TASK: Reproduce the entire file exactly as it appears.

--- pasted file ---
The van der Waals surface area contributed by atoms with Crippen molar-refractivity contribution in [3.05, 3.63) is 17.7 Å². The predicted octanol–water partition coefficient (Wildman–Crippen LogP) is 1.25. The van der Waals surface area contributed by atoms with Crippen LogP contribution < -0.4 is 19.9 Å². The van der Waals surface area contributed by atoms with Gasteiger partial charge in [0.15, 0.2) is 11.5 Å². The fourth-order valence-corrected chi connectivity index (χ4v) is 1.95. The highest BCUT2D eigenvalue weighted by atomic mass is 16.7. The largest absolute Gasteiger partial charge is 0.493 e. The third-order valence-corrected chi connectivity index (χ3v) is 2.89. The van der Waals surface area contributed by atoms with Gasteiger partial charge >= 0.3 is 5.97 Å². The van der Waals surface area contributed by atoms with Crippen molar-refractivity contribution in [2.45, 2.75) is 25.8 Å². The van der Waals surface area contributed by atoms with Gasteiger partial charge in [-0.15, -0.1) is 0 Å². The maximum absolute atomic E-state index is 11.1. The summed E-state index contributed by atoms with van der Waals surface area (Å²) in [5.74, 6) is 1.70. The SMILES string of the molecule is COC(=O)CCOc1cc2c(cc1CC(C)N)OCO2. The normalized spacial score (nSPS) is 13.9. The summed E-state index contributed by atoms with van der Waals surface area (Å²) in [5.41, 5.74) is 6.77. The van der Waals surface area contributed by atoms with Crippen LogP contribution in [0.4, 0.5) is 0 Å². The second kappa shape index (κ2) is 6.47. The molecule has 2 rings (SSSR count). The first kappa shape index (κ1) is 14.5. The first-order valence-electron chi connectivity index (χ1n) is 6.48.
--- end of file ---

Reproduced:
The van der Waals surface area contributed by atoms with Crippen molar-refractivity contribution in [3.05, 3.63) is 17.7 Å². The predicted octanol–water partition coefficient (Wildman–Crippen LogP) is 1.25. The van der Waals surface area contributed by atoms with Crippen LogP contribution < -0.4 is 19.9 Å². The van der Waals surface area contributed by atoms with Gasteiger partial charge in [0.15, 0.2) is 11.5 Å². The fourth-order valence-corrected chi connectivity index (χ4v) is 1.95. The highest BCUT2D eigenvalue weighted by atomic mass is 16.7. The largest absolute Gasteiger partial charge is 0.493 e. The third-order valence-corrected chi connectivity index (χ3v) is 2.89. The van der Waals surface area contributed by atoms with Gasteiger partial charge >= 0.3 is 5.97 Å². The van der Waals surface area contributed by atoms with Crippen molar-refractivity contribution in [2.45, 2.75) is 25.8 Å². The van der Waals surface area contributed by atoms with Gasteiger partial charge in [-0.15, -0.1) is 0 Å². The maximum absolute atomic E-state index is 11.1. The summed E-state index contributed by atoms with van der Waals surface area (Å²) in [5.74, 6) is 1.70. The SMILES string of the molecule is COC(=O)CCOc1cc2c(cc1CC(C)N)OCO2. The normalized spacial score (nSPS) is 13.9. The summed E-state index contributed by atoms with van der Waals surface area (Å²) in [5.41, 5.74) is 6.77. The van der Waals surface area contributed by atoms with Crippen LogP contribution in [0.4, 0.5) is 0 Å². The second kappa shape index (κ2) is 6.47. The molecule has 2 rings (SSSR count). The first kappa shape index (κ1) is 14.5. The first-order valence-electron chi connectivity index (χ1n) is 6.48.